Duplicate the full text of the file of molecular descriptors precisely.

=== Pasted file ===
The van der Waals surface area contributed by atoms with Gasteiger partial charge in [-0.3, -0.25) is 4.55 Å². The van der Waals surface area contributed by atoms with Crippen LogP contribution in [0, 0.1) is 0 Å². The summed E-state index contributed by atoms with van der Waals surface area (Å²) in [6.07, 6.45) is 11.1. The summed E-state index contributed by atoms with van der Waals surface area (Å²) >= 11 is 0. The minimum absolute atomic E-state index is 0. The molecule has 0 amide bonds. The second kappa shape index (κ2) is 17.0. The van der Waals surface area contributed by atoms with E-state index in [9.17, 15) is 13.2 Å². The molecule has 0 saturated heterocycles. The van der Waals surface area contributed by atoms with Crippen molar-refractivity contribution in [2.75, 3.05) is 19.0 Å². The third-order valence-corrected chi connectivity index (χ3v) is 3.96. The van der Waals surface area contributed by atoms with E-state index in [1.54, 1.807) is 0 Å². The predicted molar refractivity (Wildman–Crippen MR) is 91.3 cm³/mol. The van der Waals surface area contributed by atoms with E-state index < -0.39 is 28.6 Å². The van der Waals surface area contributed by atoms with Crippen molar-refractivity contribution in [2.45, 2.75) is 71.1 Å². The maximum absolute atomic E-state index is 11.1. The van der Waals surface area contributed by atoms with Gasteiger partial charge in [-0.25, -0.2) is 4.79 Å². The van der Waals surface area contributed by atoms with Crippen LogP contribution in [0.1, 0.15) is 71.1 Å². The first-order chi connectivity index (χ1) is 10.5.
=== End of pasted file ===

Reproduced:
The van der Waals surface area contributed by atoms with Gasteiger partial charge in [-0.3, -0.25) is 4.55 Å². The van der Waals surface area contributed by atoms with Crippen LogP contribution in [0, 0.1) is 0 Å². The summed E-state index contributed by atoms with van der Waals surface area (Å²) in [6.07, 6.45) is 11.1. The summed E-state index contributed by atoms with van der Waals surface area (Å²) >= 11 is 0. The minimum absolute atomic E-state index is 0. The molecule has 0 amide bonds. The second kappa shape index (κ2) is 17.0. The van der Waals surface area contributed by atoms with E-state index in [9.17, 15) is 13.2 Å². The molecule has 0 saturated heterocycles. The van der Waals surface area contributed by atoms with Crippen molar-refractivity contribution in [2.75, 3.05) is 19.0 Å². The third-order valence-corrected chi connectivity index (χ3v) is 3.96. The van der Waals surface area contributed by atoms with E-state index in [1.54, 1.807) is 0 Å². The predicted molar refractivity (Wildman–Crippen MR) is 91.3 cm³/mol. The van der Waals surface area contributed by atoms with E-state index < -0.39 is 28.6 Å². The van der Waals surface area contributed by atoms with Crippen molar-refractivity contribution in [2.45, 2.75) is 71.1 Å². The maximum absolute atomic E-state index is 11.1. The van der Waals surface area contributed by atoms with Gasteiger partial charge in [-0.25, -0.2) is 4.79 Å². The van der Waals surface area contributed by atoms with Crippen LogP contribution in [0.1, 0.15) is 71.1 Å². The first-order chi connectivity index (χ1) is 10.5.